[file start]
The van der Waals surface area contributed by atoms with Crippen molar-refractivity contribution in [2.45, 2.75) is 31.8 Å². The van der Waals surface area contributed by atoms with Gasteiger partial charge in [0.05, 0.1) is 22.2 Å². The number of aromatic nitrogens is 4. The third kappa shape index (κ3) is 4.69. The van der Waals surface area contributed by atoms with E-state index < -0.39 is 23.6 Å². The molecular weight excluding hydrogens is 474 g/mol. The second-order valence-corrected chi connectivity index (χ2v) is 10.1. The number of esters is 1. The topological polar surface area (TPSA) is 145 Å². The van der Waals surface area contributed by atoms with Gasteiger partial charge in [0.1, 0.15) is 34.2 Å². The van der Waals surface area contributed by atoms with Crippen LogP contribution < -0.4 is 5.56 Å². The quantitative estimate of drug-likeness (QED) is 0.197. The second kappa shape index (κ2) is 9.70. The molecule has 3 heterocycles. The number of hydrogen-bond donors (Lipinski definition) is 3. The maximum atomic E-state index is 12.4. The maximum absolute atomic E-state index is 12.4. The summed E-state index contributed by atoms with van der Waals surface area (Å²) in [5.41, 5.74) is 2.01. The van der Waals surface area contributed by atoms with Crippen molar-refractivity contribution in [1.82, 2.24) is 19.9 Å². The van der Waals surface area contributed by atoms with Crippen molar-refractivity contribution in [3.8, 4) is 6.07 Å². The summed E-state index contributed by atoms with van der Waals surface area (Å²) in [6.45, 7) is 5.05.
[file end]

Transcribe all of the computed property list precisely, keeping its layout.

The van der Waals surface area contributed by atoms with Crippen molar-refractivity contribution in [2.45, 2.75) is 31.8 Å². The van der Waals surface area contributed by atoms with Gasteiger partial charge in [0.05, 0.1) is 22.2 Å². The number of aromatic nitrogens is 4. The third kappa shape index (κ3) is 4.69. The van der Waals surface area contributed by atoms with E-state index < -0.39 is 23.6 Å². The molecular weight excluding hydrogens is 474 g/mol. The second-order valence-corrected chi connectivity index (χ2v) is 10.1. The number of esters is 1. The topological polar surface area (TPSA) is 145 Å². The van der Waals surface area contributed by atoms with Gasteiger partial charge in [0.1, 0.15) is 34.2 Å². The van der Waals surface area contributed by atoms with Crippen LogP contribution < -0.4 is 5.56 Å². The quantitative estimate of drug-likeness (QED) is 0.197. The second kappa shape index (κ2) is 9.70. The molecule has 3 heterocycles. The number of hydrogen-bond donors (Lipinski definition) is 3. The maximum atomic E-state index is 12.4. The maximum absolute atomic E-state index is 12.4. The summed E-state index contributed by atoms with van der Waals surface area (Å²) in [5.41, 5.74) is 2.01. The van der Waals surface area contributed by atoms with Crippen molar-refractivity contribution in [1.82, 2.24) is 19.9 Å². The van der Waals surface area contributed by atoms with Crippen molar-refractivity contribution in [3.8, 4) is 6.07 Å². The summed E-state index contributed by atoms with van der Waals surface area (Å²) in [6.45, 7) is 5.05.